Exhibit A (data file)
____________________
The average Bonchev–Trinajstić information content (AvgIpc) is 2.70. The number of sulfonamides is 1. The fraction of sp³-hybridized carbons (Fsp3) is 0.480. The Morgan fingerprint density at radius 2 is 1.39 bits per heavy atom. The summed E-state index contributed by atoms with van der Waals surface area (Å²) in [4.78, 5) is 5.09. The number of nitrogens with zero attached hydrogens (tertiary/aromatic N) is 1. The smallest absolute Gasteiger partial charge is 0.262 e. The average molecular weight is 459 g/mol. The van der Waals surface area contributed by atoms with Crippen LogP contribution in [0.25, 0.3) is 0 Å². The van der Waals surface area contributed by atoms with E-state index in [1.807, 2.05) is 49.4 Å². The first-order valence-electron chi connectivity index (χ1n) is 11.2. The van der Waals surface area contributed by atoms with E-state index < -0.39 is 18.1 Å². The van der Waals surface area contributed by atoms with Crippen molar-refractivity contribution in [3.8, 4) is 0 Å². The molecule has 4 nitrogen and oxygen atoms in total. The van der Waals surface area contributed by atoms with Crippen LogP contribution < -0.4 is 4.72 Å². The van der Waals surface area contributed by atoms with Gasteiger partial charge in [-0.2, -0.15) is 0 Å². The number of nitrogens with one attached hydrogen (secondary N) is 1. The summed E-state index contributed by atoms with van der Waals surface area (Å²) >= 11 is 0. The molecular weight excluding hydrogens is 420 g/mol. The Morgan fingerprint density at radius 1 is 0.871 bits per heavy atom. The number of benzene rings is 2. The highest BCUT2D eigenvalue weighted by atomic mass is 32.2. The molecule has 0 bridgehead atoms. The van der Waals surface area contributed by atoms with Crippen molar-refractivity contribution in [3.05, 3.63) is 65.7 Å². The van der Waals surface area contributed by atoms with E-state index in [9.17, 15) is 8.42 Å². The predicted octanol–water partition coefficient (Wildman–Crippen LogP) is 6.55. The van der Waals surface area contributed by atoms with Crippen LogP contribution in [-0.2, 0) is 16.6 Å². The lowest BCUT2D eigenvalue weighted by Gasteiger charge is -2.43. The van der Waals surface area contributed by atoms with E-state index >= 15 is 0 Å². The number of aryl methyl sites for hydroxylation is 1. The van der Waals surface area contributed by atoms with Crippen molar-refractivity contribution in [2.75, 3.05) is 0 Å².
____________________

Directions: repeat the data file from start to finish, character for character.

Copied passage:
The average Bonchev–Trinajstić information content (AvgIpc) is 2.70. The number of sulfonamides is 1. The fraction of sp³-hybridized carbons (Fsp3) is 0.480. The Morgan fingerprint density at radius 2 is 1.39 bits per heavy atom. The summed E-state index contributed by atoms with van der Waals surface area (Å²) in [4.78, 5) is 5.09. The number of nitrogens with zero attached hydrogens (tertiary/aromatic N) is 1. The smallest absolute Gasteiger partial charge is 0.262 e. The average molecular weight is 459 g/mol. The van der Waals surface area contributed by atoms with Crippen LogP contribution in [0.25, 0.3) is 0 Å². The van der Waals surface area contributed by atoms with E-state index in [1.807, 2.05) is 49.4 Å². The first-order valence-electron chi connectivity index (χ1n) is 11.2. The van der Waals surface area contributed by atoms with E-state index < -0.39 is 18.1 Å². The van der Waals surface area contributed by atoms with Crippen molar-refractivity contribution in [3.8, 4) is 0 Å². The molecule has 4 nitrogen and oxygen atoms in total. The van der Waals surface area contributed by atoms with Crippen LogP contribution < -0.4 is 4.72 Å². The van der Waals surface area contributed by atoms with Gasteiger partial charge in [-0.2, -0.15) is 0 Å². The number of nitrogens with one attached hydrogen (secondary N) is 1. The summed E-state index contributed by atoms with van der Waals surface area (Å²) >= 11 is 0. The molecular weight excluding hydrogens is 420 g/mol. The Morgan fingerprint density at radius 1 is 0.871 bits per heavy atom. The number of benzene rings is 2. The highest BCUT2D eigenvalue weighted by atomic mass is 32.2. The molecule has 0 bridgehead atoms. The van der Waals surface area contributed by atoms with Crippen molar-refractivity contribution in [3.05, 3.63) is 65.7 Å². The van der Waals surface area contributed by atoms with E-state index in [9.17, 15) is 8.42 Å². The predicted octanol–water partition coefficient (Wildman–Crippen LogP) is 6.55. The van der Waals surface area contributed by atoms with Crippen LogP contribution in [-0.2, 0) is 16.6 Å². The lowest BCUT2D eigenvalue weighted by Gasteiger charge is -2.43. The van der Waals surface area contributed by atoms with E-state index >= 15 is 0 Å². The number of aryl methyl sites for hydroxylation is 1. The van der Waals surface area contributed by atoms with Crippen molar-refractivity contribution in [2.75, 3.05) is 0 Å².